Environmentalists want Glen Canyon Dam removed, but is that possible?

PAGE – The Bureau of Reclamation finished Glen Canyon Dam in 1963, obliterating one of the most spectacular red-rock canyons in the Southwest and altering the flow of the mighty Colorado River.

The concrete-arch dam, just south of the Arizona-Utah line, was first proposed in the 1940s to store water and produce electricity for Western states. Initial plans were to dam the Green River, a major tributary of the Colorado, but that would have flooded Dinosaur National Monument in Utah, so planners turned to little-known Glen Canyon.

But the formation of Lake Powell behind the dam cooled the Colorado and reduced sediment flows downstream, making the water clearer and preventing the replenishment of fragile shoreline habitat. The sediment buildup eventually could interfere with the dam’s operations.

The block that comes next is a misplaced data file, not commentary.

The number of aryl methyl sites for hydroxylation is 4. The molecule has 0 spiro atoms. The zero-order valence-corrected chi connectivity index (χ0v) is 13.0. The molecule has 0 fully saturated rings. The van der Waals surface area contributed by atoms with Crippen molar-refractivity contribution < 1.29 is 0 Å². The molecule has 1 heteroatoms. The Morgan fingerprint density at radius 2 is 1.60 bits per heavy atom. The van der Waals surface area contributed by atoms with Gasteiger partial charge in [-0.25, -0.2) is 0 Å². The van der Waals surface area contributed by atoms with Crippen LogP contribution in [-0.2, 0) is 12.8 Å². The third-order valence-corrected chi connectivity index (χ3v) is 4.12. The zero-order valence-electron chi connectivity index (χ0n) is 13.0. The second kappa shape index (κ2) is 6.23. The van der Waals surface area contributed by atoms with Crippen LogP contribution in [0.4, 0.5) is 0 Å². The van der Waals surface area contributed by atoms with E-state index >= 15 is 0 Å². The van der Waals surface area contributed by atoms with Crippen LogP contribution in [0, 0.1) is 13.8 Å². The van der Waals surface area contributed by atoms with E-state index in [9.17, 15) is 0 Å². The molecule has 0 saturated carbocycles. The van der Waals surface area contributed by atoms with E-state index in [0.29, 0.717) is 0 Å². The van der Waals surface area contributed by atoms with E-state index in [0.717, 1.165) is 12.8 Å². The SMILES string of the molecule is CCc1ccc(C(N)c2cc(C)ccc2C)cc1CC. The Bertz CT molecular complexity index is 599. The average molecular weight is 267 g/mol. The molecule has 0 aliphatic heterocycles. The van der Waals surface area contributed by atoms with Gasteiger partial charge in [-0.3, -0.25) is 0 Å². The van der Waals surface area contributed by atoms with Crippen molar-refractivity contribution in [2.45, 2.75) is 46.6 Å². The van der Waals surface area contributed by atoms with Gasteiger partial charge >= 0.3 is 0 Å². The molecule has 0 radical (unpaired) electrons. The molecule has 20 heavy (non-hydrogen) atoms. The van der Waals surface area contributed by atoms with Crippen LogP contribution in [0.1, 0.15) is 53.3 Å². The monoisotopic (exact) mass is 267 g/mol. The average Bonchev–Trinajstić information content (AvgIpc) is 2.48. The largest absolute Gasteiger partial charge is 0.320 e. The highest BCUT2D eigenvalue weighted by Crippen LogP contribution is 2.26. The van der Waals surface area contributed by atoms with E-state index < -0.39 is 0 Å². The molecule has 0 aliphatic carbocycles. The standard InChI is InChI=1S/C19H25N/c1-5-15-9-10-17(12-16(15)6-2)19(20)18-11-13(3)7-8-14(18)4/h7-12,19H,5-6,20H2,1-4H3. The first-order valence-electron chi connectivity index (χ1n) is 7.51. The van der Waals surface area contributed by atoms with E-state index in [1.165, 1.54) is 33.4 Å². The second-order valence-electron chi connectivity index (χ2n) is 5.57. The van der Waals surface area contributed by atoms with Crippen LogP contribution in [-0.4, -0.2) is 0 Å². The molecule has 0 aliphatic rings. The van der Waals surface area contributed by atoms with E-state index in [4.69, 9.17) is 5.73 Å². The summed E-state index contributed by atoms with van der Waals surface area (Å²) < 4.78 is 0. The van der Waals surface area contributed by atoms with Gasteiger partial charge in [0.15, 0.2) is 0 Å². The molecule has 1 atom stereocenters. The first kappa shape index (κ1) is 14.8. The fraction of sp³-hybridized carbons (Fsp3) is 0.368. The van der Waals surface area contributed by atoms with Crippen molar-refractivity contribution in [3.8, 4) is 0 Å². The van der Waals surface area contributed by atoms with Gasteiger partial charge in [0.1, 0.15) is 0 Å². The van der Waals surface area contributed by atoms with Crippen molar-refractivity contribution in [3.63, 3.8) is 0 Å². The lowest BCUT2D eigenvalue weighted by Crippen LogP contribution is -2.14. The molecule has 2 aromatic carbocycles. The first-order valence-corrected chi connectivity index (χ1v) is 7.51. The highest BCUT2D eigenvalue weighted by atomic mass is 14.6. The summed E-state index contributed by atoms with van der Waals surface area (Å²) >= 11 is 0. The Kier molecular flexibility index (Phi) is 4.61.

Environmentalists opposed Glen Canyon Dam even before it was built, and some now argue it should be dismantled regardless of the environmental and economic costs that could have. But others disagree, contending removal would be too costly and arguing that the dam has forever transformed the river from Page to the Grand Canyon, which lies to the southwest.

Economically, Page and nearby communities rely heavily on the dam’s operation and the tourist attractions and activities created by Lake Powell.

This story is part of Elemental: Covering Sustainability, a new multimedia collaboration between Cronkite News, Arizona PBS, KJZZ, KPCC, Rocky Mountain PBS and PBS SoCal.

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